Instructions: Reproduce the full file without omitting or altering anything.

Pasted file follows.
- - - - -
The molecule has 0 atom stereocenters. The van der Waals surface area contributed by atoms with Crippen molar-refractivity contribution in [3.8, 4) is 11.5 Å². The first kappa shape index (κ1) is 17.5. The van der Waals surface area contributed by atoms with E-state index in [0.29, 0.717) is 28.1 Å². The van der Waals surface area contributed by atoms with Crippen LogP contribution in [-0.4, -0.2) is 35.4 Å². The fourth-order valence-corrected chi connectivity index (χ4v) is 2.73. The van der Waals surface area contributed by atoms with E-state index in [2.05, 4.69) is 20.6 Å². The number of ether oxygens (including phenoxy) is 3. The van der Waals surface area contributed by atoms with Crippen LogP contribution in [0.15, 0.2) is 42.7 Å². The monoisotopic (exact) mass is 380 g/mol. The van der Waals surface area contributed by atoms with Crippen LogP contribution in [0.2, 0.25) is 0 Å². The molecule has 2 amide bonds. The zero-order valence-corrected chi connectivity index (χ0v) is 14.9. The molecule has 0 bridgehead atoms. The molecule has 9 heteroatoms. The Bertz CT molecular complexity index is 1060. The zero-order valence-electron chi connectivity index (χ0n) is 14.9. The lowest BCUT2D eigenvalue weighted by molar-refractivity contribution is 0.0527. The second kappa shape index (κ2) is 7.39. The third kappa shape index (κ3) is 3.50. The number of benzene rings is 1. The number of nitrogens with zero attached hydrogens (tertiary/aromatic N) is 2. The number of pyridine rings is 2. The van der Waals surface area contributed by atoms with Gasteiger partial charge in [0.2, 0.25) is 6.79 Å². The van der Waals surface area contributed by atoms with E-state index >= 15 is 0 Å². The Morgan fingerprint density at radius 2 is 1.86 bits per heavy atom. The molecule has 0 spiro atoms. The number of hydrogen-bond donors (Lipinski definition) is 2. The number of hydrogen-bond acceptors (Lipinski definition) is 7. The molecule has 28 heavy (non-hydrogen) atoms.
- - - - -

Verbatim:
The molecule has 0 atom stereocenters. The van der Waals surface area contributed by atoms with Crippen molar-refractivity contribution in [3.8, 4) is 11.5 Å². The first kappa shape index (κ1) is 17.5. The van der Waals surface area contributed by atoms with E-state index in [0.29, 0.717) is 28.1 Å². The van der Waals surface area contributed by atoms with Crippen LogP contribution in [-0.4, -0.2) is 35.4 Å². The fourth-order valence-corrected chi connectivity index (χ4v) is 2.73. The van der Waals surface area contributed by atoms with E-state index in [2.05, 4.69) is 20.6 Å². The number of ether oxygens (including phenoxy) is 3. The van der Waals surface area contributed by atoms with Crippen LogP contribution in [0.15, 0.2) is 42.7 Å². The monoisotopic (exact) mass is 380 g/mol. The van der Waals surface area contributed by atoms with Crippen LogP contribution in [0.2, 0.25) is 0 Å². The molecule has 2 amide bonds. The zero-order valence-corrected chi connectivity index (χ0v) is 14.9. The molecule has 0 bridgehead atoms. The molecule has 9 heteroatoms. The Bertz CT molecular complexity index is 1060. The zero-order valence-electron chi connectivity index (χ0n) is 14.9. The lowest BCUT2D eigenvalue weighted by molar-refractivity contribution is 0.0527. The second kappa shape index (κ2) is 7.39. The third kappa shape index (κ3) is 3.50. The number of benzene rings is 1. The number of nitrogens with zero attached hydrogens (tertiary/aromatic N) is 2. The number of pyridine rings is 2. The van der Waals surface area contributed by atoms with Gasteiger partial charge in [0.2, 0.25) is 6.79 Å². The van der Waals surface area contributed by atoms with E-state index >= 15 is 0 Å². The Morgan fingerprint density at radius 2 is 1.86 bits per heavy atom. The molecule has 0 spiro atoms. The number of hydrogen-bond donors (Lipinski definition) is 2. The number of hydrogen-bond acceptors (Lipinski definition) is 7. The molecule has 28 heavy (non-hydrogen) atoms.